Administrators may use identity and access management to protect data protection and privacy by creating and modifying user roles, tracking and reporting user behavior, and enforcing corporate and regulatory enforcement policies.
FREMONT, CA: The process of ensuring that individuals and organizations with digital identities have the appropriate degree of access to enterprise resources such as networks and databases is known as Identity and Access Management (IAM). An IAM framework is used to identify and control user roles and access privileges.
IT administrators may use an IAM solution to handle users' digital identities and access privileges safely and efficiently. Administrators may use IAM to protect data protection and privacy by creating and modifying user roles, tracking and reporting user behavior, and enforcing corporate and regulatory enforcement policies.
An IAM solution may include a Network Access Control (NAC) solution and a set of processes and resources. NAC solutions help IT administrators handle network access with features like policy lifecycle management, guest networking access, and security posture checks. IAM solutions may be provided as cloud services, deployed on-premises, or hybrid solutions that combine both on-premises and cloud deployment. Since cloud-based apps are simpler to deploy, upgrade, and maintain, many companies opt for them for IAM.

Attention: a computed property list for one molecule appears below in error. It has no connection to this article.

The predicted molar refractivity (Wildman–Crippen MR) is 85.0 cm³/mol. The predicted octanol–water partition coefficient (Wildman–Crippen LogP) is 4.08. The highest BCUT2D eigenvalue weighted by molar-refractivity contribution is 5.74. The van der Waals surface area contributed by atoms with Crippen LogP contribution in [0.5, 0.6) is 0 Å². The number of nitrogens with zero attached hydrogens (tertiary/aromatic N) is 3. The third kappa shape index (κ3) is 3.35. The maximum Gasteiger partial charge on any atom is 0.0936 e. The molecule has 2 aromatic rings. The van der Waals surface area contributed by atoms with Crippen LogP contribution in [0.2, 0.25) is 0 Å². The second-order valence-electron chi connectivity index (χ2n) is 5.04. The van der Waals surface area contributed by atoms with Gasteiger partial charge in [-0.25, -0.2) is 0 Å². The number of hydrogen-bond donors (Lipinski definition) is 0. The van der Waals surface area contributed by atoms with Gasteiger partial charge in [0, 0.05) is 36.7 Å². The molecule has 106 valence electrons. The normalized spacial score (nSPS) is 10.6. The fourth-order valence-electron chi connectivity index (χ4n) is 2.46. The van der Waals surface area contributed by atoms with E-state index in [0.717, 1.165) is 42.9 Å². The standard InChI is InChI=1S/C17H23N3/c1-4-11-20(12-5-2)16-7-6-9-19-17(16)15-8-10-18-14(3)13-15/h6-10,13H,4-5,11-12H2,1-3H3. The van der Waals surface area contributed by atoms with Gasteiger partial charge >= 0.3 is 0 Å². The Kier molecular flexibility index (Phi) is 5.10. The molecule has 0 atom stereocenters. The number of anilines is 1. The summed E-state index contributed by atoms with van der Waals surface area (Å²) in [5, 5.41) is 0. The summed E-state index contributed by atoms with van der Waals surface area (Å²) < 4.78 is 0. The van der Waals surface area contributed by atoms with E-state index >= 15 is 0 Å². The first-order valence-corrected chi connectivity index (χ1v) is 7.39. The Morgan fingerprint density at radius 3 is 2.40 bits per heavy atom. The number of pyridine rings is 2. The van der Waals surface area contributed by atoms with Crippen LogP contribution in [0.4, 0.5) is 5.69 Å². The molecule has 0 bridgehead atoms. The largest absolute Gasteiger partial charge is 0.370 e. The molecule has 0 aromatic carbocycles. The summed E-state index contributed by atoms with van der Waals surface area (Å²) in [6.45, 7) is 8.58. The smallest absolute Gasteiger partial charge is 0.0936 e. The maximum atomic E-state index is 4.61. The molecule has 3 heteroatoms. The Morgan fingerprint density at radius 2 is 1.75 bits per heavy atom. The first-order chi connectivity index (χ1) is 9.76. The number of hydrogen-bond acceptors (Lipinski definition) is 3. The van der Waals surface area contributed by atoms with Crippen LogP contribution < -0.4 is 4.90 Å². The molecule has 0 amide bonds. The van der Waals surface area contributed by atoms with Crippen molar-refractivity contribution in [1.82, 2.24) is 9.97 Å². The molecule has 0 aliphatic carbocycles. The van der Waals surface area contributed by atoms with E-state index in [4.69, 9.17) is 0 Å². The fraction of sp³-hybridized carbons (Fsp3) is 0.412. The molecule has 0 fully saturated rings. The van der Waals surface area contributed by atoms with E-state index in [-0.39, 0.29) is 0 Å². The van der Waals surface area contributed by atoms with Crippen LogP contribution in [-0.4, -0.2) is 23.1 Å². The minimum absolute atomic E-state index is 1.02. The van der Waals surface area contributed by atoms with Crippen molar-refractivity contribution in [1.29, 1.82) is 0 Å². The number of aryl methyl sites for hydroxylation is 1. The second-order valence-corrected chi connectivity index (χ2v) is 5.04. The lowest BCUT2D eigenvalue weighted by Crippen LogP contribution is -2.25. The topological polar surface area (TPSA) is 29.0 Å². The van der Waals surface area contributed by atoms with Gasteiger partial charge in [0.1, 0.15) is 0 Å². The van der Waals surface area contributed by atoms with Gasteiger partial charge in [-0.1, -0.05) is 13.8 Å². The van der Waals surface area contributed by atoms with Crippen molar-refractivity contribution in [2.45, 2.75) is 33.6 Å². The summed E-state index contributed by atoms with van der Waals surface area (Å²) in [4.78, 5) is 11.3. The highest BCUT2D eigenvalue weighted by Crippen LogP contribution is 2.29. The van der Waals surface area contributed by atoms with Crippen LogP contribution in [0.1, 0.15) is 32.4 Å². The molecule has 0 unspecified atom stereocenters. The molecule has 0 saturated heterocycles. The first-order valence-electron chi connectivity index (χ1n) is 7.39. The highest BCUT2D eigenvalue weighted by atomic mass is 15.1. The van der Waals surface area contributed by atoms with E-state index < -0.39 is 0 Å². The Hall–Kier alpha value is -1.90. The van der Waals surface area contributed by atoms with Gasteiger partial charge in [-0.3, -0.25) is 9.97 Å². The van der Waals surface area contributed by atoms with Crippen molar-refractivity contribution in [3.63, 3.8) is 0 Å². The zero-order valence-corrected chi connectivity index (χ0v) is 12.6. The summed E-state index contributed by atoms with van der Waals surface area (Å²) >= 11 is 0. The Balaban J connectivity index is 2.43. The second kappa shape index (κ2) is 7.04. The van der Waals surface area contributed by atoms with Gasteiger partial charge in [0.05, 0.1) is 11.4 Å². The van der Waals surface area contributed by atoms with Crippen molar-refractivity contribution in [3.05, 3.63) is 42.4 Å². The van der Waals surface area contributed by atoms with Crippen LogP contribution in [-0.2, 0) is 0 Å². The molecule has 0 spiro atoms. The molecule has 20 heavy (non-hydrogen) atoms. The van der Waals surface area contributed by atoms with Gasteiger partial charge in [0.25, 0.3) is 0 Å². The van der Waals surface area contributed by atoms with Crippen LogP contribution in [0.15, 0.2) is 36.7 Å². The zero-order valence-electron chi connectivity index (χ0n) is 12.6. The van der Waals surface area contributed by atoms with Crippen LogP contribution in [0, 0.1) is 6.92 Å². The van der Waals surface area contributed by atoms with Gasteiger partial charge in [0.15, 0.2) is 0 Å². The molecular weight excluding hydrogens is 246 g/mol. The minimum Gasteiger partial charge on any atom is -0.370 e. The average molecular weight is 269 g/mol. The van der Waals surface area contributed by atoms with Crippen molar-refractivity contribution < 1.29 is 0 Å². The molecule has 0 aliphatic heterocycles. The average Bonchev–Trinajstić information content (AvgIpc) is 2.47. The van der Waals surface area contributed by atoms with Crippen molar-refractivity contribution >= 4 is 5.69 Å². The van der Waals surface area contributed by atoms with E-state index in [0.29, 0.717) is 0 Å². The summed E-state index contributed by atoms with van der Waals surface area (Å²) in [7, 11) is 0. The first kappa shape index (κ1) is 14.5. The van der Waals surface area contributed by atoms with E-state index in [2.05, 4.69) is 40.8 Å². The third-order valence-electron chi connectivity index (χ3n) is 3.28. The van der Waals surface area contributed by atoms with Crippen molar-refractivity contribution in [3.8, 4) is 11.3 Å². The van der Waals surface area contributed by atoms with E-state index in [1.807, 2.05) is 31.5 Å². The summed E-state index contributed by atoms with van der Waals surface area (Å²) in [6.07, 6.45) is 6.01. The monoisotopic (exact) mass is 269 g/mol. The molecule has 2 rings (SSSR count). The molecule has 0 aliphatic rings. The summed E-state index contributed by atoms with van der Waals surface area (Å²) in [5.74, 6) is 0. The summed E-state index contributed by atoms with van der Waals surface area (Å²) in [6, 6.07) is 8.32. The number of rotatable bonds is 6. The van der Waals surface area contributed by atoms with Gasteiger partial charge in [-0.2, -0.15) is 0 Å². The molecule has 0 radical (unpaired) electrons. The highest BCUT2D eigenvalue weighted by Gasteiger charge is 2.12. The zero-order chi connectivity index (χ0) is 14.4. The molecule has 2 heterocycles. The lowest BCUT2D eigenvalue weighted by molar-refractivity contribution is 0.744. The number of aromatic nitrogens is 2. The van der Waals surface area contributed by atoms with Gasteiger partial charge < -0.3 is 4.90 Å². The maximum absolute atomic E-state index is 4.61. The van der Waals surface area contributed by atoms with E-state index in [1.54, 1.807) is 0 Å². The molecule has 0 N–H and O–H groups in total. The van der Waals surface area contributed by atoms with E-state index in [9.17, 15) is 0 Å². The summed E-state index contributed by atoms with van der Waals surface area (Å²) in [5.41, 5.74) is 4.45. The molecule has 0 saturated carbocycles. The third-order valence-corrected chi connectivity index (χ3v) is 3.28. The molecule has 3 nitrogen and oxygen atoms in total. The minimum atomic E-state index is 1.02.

IAM Tools and Methods
Multi-Factor Authentication (MFA)
To validate their identity, MFA requires users to have a combination of authentication factors. Enterprises often use the time-based One-Time Password (TOTP) process, which allows users to provide a temporary passcode sent via SMS, phone call, or email in addition to usernames and passwords. Other MFA systems enable users to have biometric authentication of their identities (also known as inherent factors), such as fingerprints or facial ID scans.
SSO is an identification system commonly employed in enterprises to verify users' identities. It helps an approved user to log in to multiple SaaS applications and websites with only one set of credentials (username and password). SSO can be thought of as a computerized version of MFA. SSO systems use MFA to authenticate users and then share the authentication with several applications using software tokens. SSO can also restrict access to specific assets or locations, such as websites and forums outside the company. Besides providing a more streamlined login experience for end-users, using the SSO method for IAM allows IT administrators to easily set permissions, control user access, and provision and de-provision users.
Federation enables SSO without the use of passwords. A federation server presents a token (identity data) to a system or application with which it has a defined trust relationship using a standard identity protocol such as Security Assertion Markup Language (SAML) or WS-Federation. Users can then move freely between linked domains without having to reauthenticate because of this trust.